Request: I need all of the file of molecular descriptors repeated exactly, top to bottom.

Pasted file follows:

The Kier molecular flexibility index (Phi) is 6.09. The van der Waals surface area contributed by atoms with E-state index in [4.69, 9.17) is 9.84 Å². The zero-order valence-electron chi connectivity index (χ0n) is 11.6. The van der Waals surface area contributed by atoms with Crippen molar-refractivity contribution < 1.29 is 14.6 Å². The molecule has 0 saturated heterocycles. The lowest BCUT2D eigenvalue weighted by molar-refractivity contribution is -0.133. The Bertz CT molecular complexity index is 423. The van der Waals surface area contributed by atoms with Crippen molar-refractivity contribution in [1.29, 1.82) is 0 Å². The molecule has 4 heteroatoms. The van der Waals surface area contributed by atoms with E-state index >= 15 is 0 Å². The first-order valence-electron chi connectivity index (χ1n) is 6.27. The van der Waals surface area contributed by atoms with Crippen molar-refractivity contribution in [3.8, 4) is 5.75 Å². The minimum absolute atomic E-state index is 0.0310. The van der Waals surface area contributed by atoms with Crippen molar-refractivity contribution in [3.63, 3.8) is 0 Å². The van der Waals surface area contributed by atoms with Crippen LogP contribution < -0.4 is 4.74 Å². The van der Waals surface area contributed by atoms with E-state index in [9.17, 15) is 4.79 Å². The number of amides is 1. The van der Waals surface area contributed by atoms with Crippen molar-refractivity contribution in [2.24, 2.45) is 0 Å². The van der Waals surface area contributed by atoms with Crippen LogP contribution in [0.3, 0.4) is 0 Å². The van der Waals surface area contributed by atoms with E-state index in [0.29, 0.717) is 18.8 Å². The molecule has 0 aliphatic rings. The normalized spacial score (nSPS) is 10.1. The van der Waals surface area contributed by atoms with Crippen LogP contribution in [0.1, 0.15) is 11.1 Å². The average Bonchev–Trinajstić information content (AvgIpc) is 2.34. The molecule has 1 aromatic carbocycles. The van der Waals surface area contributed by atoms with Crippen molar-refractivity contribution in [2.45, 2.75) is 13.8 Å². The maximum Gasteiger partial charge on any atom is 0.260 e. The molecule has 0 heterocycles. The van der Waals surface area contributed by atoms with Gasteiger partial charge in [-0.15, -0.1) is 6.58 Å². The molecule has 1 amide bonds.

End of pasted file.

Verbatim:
The Kier molecular flexibility index (Phi) is 6.09. The van der Waals surface area contributed by atoms with E-state index in [4.69, 9.17) is 9.84 Å². The zero-order valence-electron chi connectivity index (χ0n) is 11.6. The van der Waals surface area contributed by atoms with Crippen molar-refractivity contribution < 1.29 is 14.6 Å². The molecule has 0 saturated heterocycles. The lowest BCUT2D eigenvalue weighted by molar-refractivity contribution is -0.133. The Bertz CT molecular complexity index is 423. The van der Waals surface area contributed by atoms with Crippen molar-refractivity contribution in [1.29, 1.82) is 0 Å². The molecule has 4 heteroatoms. The van der Waals surface area contributed by atoms with E-state index >= 15 is 0 Å². The first-order valence-electron chi connectivity index (χ1n) is 6.27. The van der Waals surface area contributed by atoms with Crippen molar-refractivity contribution in [3.8, 4) is 5.75 Å². The minimum absolute atomic E-state index is 0.0310. The van der Waals surface area contributed by atoms with Crippen molar-refractivity contribution in [3.63, 3.8) is 0 Å². The van der Waals surface area contributed by atoms with Crippen LogP contribution < -0.4 is 4.74 Å². The van der Waals surface area contributed by atoms with E-state index in [9.17, 15) is 4.79 Å². The number of amides is 1. The van der Waals surface area contributed by atoms with Crippen molar-refractivity contribution in [2.24, 2.45) is 0 Å². The van der Waals surface area contributed by atoms with Crippen LogP contribution in [0.3, 0.4) is 0 Å². The van der Waals surface area contributed by atoms with E-state index in [0.29, 0.717) is 18.8 Å². The molecule has 0 aliphatic rings. The normalized spacial score (nSPS) is 10.1. The van der Waals surface area contributed by atoms with Crippen LogP contribution in [0.1, 0.15) is 11.1 Å². The average Bonchev–Trinajstić information content (AvgIpc) is 2.34. The molecule has 1 aromatic carbocycles. The van der Waals surface area contributed by atoms with Crippen molar-refractivity contribution in [2.45, 2.75) is 13.8 Å². The maximum Gasteiger partial charge on any atom is 0.260 e. The molecule has 0 heterocycles. The van der Waals surface area contributed by atoms with Gasteiger partial charge in [-0.15, -0.1) is 6.58 Å². The molecule has 1 amide bonds.